Two years ago, Dawn and Scott Chenoweth decided to become foster parents. So they brought home 2-and-a-half year old Lluvia and her newborn sister.
“Ray, we picked her up from PICC. She was seven days old. She was born meth addicted and opiates,” Dawn told me at the kitchen table of their family’s Puyallup home.
The couple already has four children of their own.
“We had no intentions of adopting them,” said Scott. “One thing led to another, we fell in love with them. We knew they were never going home so we talked about it and decided we’d adopt them.”
“We were ready to kind of pay it forward,” Dawn added. “We’ve been blessed with our family.”
But adopting the two little girls, now almost 5 and 2 years old, was going to cost $3,600 in lawyer’s fees, not to mention hundreds of dollars in other adoption fees, and the Chenoweth family didn’t have that kind of cash to spare. They were going to have to wait until next year, when they go their tax returns. But then they were introduced to Andrew Schneidler, an adoption lawyer and founder of the Childrens Law Center of Washington.
A year and a half ago Andrew had an epiphany: Why are kids being kept from having permanent homes just because the foster parents can’t afford the lawyer’s fees? So he left his firm, started a nonprofit and now he only charges lower income parents about 10 percent of the typical lawyer’s fees.
“These are just kids and so it’s such a shame that kids would be stuck sitting in a state of in between,” said Andrew. “Kids need to be home, that’s where they need to be. I mean that more than just a physical space. Emotionally they need to have that feeling where, ‘I’m home.'”
All three of Andrews kids are adopted, two of them from PICC, the infant drug withdrawal center I told you about last week. So he understands what it’s like for kids like Estrella and Lluvia to feel like they’re not 100 percent a part of any family.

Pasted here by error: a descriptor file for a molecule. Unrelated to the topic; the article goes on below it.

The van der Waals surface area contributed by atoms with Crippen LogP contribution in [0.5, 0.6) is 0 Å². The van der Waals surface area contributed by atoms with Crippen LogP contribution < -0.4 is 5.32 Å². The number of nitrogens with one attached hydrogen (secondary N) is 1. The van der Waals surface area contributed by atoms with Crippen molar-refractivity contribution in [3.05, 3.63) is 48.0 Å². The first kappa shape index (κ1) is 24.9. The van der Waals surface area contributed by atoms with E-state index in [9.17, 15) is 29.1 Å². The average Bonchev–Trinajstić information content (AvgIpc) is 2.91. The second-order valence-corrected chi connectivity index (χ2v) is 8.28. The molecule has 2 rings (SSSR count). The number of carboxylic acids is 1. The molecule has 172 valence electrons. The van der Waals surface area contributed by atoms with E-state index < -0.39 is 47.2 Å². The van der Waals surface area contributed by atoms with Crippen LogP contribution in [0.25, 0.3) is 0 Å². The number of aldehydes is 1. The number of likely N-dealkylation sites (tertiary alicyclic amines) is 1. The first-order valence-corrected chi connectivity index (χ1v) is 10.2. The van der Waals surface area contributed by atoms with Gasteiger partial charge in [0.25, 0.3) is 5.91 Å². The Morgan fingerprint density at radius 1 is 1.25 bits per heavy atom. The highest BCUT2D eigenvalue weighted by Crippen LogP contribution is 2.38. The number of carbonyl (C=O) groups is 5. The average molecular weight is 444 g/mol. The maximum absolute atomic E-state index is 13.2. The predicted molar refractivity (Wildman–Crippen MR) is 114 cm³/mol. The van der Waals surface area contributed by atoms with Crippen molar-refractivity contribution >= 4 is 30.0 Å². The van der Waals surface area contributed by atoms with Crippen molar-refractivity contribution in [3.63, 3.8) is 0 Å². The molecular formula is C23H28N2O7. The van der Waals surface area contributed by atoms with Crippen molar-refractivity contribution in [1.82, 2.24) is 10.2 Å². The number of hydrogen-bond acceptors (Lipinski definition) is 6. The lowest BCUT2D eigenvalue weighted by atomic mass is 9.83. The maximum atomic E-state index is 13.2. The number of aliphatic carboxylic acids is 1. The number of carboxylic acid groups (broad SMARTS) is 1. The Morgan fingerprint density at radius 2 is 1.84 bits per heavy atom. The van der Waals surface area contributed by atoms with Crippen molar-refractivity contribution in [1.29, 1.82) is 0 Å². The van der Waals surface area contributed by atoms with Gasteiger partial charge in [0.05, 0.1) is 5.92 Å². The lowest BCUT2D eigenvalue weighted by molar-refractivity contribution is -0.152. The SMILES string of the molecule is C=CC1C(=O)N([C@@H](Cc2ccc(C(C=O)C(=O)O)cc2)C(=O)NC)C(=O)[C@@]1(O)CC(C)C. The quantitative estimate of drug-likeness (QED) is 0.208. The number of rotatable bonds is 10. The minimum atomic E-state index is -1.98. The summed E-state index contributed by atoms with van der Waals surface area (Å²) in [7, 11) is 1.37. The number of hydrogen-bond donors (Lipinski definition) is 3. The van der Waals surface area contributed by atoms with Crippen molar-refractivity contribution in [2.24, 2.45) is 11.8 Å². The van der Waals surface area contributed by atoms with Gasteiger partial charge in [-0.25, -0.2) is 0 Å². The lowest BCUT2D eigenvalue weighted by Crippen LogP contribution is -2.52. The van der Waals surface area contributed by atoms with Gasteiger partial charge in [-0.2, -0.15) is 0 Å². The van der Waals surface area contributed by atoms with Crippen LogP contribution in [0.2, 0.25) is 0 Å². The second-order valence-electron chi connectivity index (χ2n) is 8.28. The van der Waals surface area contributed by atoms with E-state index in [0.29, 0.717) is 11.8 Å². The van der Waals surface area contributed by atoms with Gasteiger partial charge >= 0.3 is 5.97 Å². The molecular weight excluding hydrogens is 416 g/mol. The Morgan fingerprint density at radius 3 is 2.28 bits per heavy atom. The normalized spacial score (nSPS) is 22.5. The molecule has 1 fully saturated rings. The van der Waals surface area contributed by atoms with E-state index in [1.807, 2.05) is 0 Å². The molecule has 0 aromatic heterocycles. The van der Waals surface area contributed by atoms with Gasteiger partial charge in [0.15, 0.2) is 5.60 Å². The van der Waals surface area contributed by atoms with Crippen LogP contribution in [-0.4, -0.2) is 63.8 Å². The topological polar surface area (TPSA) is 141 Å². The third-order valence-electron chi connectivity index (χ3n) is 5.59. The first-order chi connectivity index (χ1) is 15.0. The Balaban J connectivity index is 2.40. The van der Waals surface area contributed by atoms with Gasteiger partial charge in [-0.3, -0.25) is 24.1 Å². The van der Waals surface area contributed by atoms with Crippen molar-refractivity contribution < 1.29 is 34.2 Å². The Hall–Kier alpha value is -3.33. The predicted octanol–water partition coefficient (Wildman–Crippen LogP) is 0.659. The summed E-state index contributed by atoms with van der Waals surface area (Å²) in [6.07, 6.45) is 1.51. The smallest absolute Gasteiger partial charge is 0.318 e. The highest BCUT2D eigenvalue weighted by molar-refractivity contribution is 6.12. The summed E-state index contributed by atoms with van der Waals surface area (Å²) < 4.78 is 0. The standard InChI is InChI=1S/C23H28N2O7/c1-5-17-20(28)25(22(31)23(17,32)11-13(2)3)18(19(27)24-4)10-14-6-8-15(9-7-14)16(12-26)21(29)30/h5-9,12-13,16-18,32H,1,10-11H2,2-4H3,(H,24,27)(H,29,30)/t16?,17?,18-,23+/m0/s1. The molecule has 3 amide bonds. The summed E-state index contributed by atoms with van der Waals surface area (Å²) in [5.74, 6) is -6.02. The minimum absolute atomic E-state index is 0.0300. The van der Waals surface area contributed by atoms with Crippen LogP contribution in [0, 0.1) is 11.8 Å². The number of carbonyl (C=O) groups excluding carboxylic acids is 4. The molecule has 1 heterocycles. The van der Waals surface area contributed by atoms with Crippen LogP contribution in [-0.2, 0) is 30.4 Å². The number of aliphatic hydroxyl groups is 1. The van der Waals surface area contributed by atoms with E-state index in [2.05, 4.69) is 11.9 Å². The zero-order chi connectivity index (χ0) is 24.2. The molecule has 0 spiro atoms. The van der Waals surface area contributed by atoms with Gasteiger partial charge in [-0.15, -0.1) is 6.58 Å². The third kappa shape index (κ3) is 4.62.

“She does know that her [last] name is different,” said Dawn. “She has asked us recently if she would have to go back to the building. We’re not really sure what the building is. So I think she knows that once her adoption is through she doesn’t have to go back to the building, she doesn’t have to go to another family. That she’s here permanently. So she does get it. And she wants to be a Chenoweth.”
The girls will be adopted on Nov. 22, National Adoption Day, and Dawn says setting that date had an effect on the 5-year-old girl.
“She’s changed a lot since she first came into our care. She’s comfortable now, you know. She’ll put her feet up on the couch and she sleeps in with everyone else and doesn’t maybe have a sense of having to be perfect all the time. I think you see that a little bit with kids in care. They walk on eggshells because they don’t want the families to think, ‘Oh, well, they’re a bad kid and that’s why they were taken away and we’re going to send you away too because your parents don’t want you.’ So all of that that she had in the beginning with trying to be perfect, she’s relaxed. She’s just like the rest of us.”
Andrew’s number one priority is giving kids a permanent home. He’s seen grandparents unable to adopt their grandkids because they can’t afford the adoption fees. Those can be four times as expensive as a foster care adoption.
“There was a case recently where grandma and grandpa were adopting their kids and they couldn’t afford it. They came to me and they heard what it would cost and the grandpa was really anxious, let’s get going. At the hearing I noticed he was relieved. I found out that one of the reasons he was so anxious was he was elderly and he wasn’t sure how long he would be alive and he didn’t have anything to give his grandchild. If you’re just caring for your grandchild, and something were to happen to him, there’s no pay it forward as far as social security. But if they’re you’re child, there is. So he was like, God forbid if something happens to me early, at least I can leave something to my kids. I don’t have any house, I don’t have any estate of my own, but at least I could leave social security. Two weeks after the adoption he passed away. Just two weeks. And so I really have a sense of urgency when I’m doing these cases.”
Andrew wants to be clear that other adoption lawyers do great work, but he wanted to help an undeserved segment of the population.
“I feel like I was made to do this. I come home each day, I see my kids, they’re just such blessings to me. I want to help other people experience that blessing. But I also want to help kids have a home. It’s beautiful, I get to work with all different kinds of families, all different make ups of lifestyles. It’s very rewarding.”
Andrew is mostly funded through donors. Last year he was able to facilitate 33 adoptions and this year he hopes to double that number.